The ancient underground tunnels is opened for public in Rome.
Original text from The Art News Paper with Japanese translation.

The Art News Paperより原文と、訳文です。


Ancient tunnels in Rome reopen to the public



The network of underground passageways beneath the Baths of Caracalla is also home to the largest temple of Mithra in the Roman Empire


By Federico Castelli Gattinara and Ermanno Rivetti. Web only
Published online: 21 November 2012

文:フェデリコ・カステリ・ガッティナーラ、エルマーノ・リベッティ ウェブのみ

The Mithraeum at the Baths of Caracalla

Few people have ever visited the long network of underground tunnels under the public baths of Caracalla, which date back to the third century AD and are considered by many archaeologists to be the grandest public baths in Rome. This underground network, which is due to be reopened in December, is also home to a separate structure, the largest Mithraeum in the Roman Empire, according to its director Marina Piranomonte. The Mithraeum has just reopened after a year of restoration work which cost the city’s archaeological authorities around €360,000.


To celebrate the reopening, Michelangelo Pistoletto has installed his conceptual work Il Terzo Paradiso (the third heaven), which he first presented at the 2005 Venice Biennale, in the gardens surrounding the public baths. The work, made of ancient stone fragments and pieces of columns arranged in a triple loop, represents the harmonious union of the natural and technological worlds, according to the artist. It will be on view until 6 January 2013.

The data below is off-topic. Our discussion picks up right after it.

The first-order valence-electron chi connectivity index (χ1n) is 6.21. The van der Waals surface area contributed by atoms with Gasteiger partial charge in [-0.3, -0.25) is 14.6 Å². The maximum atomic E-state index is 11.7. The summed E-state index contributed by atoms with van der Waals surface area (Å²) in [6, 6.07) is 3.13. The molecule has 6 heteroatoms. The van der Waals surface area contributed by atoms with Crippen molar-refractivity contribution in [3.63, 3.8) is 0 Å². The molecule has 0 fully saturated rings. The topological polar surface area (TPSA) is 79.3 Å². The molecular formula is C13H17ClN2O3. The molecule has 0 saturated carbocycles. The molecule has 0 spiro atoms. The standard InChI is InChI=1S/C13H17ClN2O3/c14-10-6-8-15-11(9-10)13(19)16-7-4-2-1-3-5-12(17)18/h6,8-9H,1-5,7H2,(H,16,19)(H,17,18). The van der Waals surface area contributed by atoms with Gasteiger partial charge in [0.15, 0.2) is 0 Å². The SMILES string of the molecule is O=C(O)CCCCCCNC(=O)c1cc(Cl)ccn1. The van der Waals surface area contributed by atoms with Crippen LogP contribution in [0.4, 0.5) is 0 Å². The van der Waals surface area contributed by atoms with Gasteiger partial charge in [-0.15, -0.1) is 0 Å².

一般公開を記念し、アーティストのミケランジェロ・ピストレット氏は、2005年ヴェニス・ビエンナーレに出品したコンセプチュアルアートIl Terzo Paradiso(第三の天国)を、公共浴場に囲まれた庭園に設置した。古代の石の断片と列柱の一部を3つのループ状に配置し、自然界とテクノロジーの世界の調和的結合を表現していると、作者が語っている。作品は、2013年1月6日まで展示される。

Mithraeums were places of worship for initiates of the religious cult of Mithraism, which was centred around the Persian god Mithra and practiced throughout the Roman empire from around the first to the fourth centuries AD. A Mithraeum would usually exist underground, either in a cavern or beneath existing buildings, and was traditionally dark and windowless.


The conservation problems began when skylights were installed. The presence of sunlight coupled with the circulation of air altered the underground microclimate and caused algae to grow on the walls as well as water gathering in the 25 metre-long central hall. During the works the skylights were sealed shut, a collapsed vault was restored and the walls and flooring were cleaned. A lighting system was also been installed to compensate for the closure of the skylights.


The Mithraeum was discovered a century ago and was almost entirely devoid of decoration. Only a small and poorly conserved fresco of Mithra remained, although the site had other significant features including the fossa sanguinis, a two-and-a half-metres-deep square pit in which new initiates would be lowered to receive the blood of a specially sacrificed bull.

ミトラ神殿は100年前に発見され、装飾はほとんど残っていない。ただし、小規模なあまり保存状態のよくないミトラ神のフレスコ画が残っている。その他、重要な遺物としてfossa sanguinisが残っており、2.5メートル四方の穴で、入信者が入れられ特別にいけにえとして捧げられた牡牛の血を受けた。

The Mithraeum is due to be connected with the other branches of the underground network to form a single visitors route, although two further adjacent spaces have still to be restored before this can happen. Restoration work is expected to take around two more years.